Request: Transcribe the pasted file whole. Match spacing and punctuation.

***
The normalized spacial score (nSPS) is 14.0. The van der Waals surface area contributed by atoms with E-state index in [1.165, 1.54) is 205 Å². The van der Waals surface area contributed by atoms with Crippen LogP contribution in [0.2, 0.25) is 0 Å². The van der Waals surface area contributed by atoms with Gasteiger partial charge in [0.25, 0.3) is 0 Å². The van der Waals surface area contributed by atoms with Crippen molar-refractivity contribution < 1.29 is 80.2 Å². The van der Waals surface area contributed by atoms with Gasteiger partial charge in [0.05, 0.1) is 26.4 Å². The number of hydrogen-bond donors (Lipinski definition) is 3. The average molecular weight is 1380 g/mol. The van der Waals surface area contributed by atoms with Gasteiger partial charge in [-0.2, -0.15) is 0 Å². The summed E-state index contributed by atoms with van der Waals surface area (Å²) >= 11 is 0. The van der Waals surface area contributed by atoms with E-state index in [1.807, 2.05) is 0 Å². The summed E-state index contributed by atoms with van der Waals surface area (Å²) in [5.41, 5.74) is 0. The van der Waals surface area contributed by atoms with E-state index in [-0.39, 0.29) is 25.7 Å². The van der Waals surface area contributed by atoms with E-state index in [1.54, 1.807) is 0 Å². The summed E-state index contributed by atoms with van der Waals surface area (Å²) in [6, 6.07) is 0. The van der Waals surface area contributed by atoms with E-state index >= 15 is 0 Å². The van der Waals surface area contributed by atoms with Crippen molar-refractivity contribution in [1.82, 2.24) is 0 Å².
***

The normalized spacial score (nSPS) is 14.0. The van der Waals surface area contributed by atoms with E-state index in [1.165, 1.54) is 205 Å². The van der Waals surface area contributed by atoms with Crippen LogP contribution in [0.2, 0.25) is 0 Å². The van der Waals surface area contributed by atoms with Gasteiger partial charge in [0.25, 0.3) is 0 Å². The van der Waals surface area contributed by atoms with Crippen molar-refractivity contribution < 1.29 is 80.2 Å². The van der Waals surface area contributed by atoms with Gasteiger partial charge in [0.05, 0.1) is 26.4 Å². The number of hydrogen-bond donors (Lipinski definition) is 3. The average molecular weight is 1380 g/mol. The van der Waals surface area contributed by atoms with Gasteiger partial charge in [-0.2, -0.15) is 0 Å². The summed E-state index contributed by atoms with van der Waals surface area (Å²) >= 11 is 0. The van der Waals surface area contributed by atoms with E-state index in [1.807, 2.05) is 0 Å². The summed E-state index contributed by atoms with van der Waals surface area (Å²) in [5.41, 5.74) is 0. The van der Waals surface area contributed by atoms with E-state index in [-0.39, 0.29) is 25.7 Å². The van der Waals surface area contributed by atoms with E-state index in [1.54, 1.807) is 0 Å². The summed E-state index contributed by atoms with van der Waals surface area (Å²) in [6, 6.07) is 0. The van der Waals surface area contributed by atoms with E-state index >= 15 is 0 Å². The van der Waals surface area contributed by atoms with Crippen molar-refractivity contribution in [1.82, 2.24) is 0 Å².